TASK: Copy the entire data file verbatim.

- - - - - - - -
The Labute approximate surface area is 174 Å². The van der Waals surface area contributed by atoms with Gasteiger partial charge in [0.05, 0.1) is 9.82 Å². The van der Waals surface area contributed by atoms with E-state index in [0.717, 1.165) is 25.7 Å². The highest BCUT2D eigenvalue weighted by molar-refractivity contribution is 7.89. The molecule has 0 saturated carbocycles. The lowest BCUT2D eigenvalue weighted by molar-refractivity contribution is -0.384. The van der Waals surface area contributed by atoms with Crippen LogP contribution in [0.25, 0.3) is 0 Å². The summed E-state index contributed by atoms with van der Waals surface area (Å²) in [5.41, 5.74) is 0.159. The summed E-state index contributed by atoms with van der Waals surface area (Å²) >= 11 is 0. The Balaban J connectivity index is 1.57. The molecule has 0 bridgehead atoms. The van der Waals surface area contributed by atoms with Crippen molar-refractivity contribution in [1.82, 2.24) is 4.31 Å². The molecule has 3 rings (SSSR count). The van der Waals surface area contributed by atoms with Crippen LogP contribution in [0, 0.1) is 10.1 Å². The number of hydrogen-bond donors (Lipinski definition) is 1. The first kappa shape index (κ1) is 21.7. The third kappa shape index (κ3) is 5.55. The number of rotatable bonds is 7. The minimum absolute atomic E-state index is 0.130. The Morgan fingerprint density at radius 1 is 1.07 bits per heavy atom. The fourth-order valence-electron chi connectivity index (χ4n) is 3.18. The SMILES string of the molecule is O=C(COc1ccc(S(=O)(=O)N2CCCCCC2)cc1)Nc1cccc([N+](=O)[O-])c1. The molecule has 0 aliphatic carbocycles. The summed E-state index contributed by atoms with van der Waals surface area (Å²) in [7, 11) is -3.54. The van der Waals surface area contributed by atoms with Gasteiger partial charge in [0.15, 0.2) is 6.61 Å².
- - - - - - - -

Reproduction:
The Labute approximate surface area is 174 Å². The van der Waals surface area contributed by atoms with Gasteiger partial charge in [0.05, 0.1) is 9.82 Å². The van der Waals surface area contributed by atoms with E-state index in [0.717, 1.165) is 25.7 Å². The highest BCUT2D eigenvalue weighted by molar-refractivity contribution is 7.89. The molecule has 0 saturated carbocycles. The lowest BCUT2D eigenvalue weighted by molar-refractivity contribution is -0.384. The van der Waals surface area contributed by atoms with Crippen LogP contribution in [0.25, 0.3) is 0 Å². The summed E-state index contributed by atoms with van der Waals surface area (Å²) in [5.41, 5.74) is 0.159. The summed E-state index contributed by atoms with van der Waals surface area (Å²) >= 11 is 0. The Balaban J connectivity index is 1.57. The molecule has 0 bridgehead atoms. The van der Waals surface area contributed by atoms with Crippen molar-refractivity contribution in [1.82, 2.24) is 4.31 Å². The molecule has 3 rings (SSSR count). The van der Waals surface area contributed by atoms with Crippen LogP contribution in [0, 0.1) is 10.1 Å². The number of hydrogen-bond donors (Lipinski definition) is 1. The first kappa shape index (κ1) is 21.7. The third kappa shape index (κ3) is 5.55. The number of rotatable bonds is 7. The minimum absolute atomic E-state index is 0.130. The Morgan fingerprint density at radius 1 is 1.07 bits per heavy atom. The fourth-order valence-electron chi connectivity index (χ4n) is 3.18. The SMILES string of the molecule is O=C(COc1ccc(S(=O)(=O)N2CCCCCC2)cc1)Nc1cccc([N+](=O)[O-])c1. The molecule has 0 aliphatic carbocycles. The summed E-state index contributed by atoms with van der Waals surface area (Å²) in [7, 11) is -3.54. The van der Waals surface area contributed by atoms with Gasteiger partial charge in [0.15, 0.2) is 6.61 Å².